I performed the song at the dedication and received a standing ovation when I made an impromptu change to the lyric at the end of the song. The song vamps the lyric, “those days were like the turning of the page,” three times at the end, but on one of the vamps I change the live lyric to say, “and I sang Oklahoma on this stage.” This made a strong connection to those of us who had performed that play as the inaugural production in the theater, back in 1987. I was proud as could be of the song and the performance.

Shortly after the event I submitted the song to a songwriting contest sponsored by Musicians Friend. Two songs were selected to move on to a recording phase where musicians all around the world could submit musical tracks to the winning songs, and then a final phase where engineers mixed all the best tracks into final mixes. The Turning of The Page was one of the two winners, and musicians from the west coast to the east coast and as far away as Germany contributed to the final mix of my song that was highlighted on the website. (If you'd like to hear that song, the final version is here - https://www.dropbox.com/s/jv2vgge78k1phj1/Turning_FinalVer2.mp3?dl=0) Getting to perform a song I wrote on my high school stage was a milestone I will always remember. Having that same song selected as a winner in a national songwriting contest, where musicians from all over the world competed to perform on the recording just confirmed that I had put some decent songwriting skills into my belt.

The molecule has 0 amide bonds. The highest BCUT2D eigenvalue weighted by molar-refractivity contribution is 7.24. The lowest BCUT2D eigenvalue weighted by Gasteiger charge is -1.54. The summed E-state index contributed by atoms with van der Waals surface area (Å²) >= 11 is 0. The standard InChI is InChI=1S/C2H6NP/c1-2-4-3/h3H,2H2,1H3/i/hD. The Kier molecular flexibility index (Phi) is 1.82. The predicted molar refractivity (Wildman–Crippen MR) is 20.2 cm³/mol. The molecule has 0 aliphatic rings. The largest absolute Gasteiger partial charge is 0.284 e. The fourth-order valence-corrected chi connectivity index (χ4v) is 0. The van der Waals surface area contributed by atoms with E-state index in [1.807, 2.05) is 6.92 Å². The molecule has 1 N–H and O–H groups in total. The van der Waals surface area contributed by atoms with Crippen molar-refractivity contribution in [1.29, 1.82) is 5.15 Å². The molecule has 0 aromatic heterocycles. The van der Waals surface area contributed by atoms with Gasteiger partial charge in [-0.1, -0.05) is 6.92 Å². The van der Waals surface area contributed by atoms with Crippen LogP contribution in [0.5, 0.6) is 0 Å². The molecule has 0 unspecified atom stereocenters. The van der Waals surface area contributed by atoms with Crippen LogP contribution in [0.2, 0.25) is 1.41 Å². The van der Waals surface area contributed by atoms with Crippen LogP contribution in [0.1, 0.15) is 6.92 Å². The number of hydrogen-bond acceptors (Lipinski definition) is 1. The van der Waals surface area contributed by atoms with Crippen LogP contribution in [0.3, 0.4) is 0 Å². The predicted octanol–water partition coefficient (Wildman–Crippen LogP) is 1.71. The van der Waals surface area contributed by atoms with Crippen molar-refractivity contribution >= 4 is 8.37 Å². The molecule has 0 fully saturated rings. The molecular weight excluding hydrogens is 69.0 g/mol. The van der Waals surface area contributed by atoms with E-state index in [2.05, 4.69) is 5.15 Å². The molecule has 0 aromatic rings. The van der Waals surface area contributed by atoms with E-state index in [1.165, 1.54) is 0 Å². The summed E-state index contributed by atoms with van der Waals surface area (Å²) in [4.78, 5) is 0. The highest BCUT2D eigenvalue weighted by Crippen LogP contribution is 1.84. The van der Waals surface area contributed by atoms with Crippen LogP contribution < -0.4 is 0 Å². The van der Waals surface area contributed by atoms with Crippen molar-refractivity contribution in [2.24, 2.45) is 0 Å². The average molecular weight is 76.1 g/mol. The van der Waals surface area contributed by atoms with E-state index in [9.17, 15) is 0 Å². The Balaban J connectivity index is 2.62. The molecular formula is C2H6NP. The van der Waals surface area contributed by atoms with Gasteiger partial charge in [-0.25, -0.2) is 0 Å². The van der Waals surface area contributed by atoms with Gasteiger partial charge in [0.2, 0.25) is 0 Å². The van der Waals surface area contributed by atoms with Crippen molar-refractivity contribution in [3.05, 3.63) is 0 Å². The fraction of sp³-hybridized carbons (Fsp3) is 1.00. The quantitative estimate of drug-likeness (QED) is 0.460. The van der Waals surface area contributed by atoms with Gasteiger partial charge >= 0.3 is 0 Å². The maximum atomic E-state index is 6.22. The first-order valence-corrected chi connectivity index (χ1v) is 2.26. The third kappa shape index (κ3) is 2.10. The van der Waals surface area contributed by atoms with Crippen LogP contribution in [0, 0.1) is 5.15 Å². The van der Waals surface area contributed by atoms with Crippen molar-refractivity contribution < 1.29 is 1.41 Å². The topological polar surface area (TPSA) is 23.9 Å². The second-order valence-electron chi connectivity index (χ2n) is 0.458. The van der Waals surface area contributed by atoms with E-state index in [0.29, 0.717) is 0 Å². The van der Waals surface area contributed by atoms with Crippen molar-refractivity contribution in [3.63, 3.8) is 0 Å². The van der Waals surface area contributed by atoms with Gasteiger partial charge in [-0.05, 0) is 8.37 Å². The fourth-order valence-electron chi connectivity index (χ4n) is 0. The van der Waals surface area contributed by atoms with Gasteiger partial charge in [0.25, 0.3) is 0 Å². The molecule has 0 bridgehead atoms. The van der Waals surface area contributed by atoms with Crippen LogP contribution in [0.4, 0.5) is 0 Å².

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    • nwsinglespeed profile image

      nwsinglespeed 3 weeks ago from Oregon

      Thank you for taking the time to read! Let me know if you have any questions I can answer!

    • nikkikhan10 profile image

      Nikki Khan 3 weeks ago from London

      This is much interesting essay about song writing,, learnt a lot which didn’t know before.

      Thanks for sharing.

      Many Blessings.

    • nwsinglespeed profile image

      nwsinglespeed 3 weeks ago from Oregon

      Oh, I love Peter Mayer. Are you familiar with David Wilcox? https://davidwilcox.com/ - he is my favorite modern day troubadour singer/songwriter, much like Peter Mayer. And yes, may of these concepts apply to any type of creative work or endeavors. Putting yourself out there for the world to partake in is an interesting and beautiful experience!

    • B. Leekley profile image

      Brian Leekley 3 weeks ago from Kalamazoo, Michigan, USA

      This memoir essay is inspirational. Much of what you say about your experiences developing your songwriting talent is applicable to developing other talents—writing stories, writing novels, writing movies, writing poems, writing hubs, or for that matter gardening or dancing. Finding feedback that balances encouraging praise and constructive criticism; learning by doing again and again; seeking new challenges, and so on are commendable steps for everyone developing a creative talent.

      And I enjoyed learning about the nuts and bolts of songwriting. Your prose makes that process quite interesting.

      Among my favorite songwriters are Peter Mayer, John Jacob Niles, Leonard Cohen, Bob Dylan, and Joni Mitchell.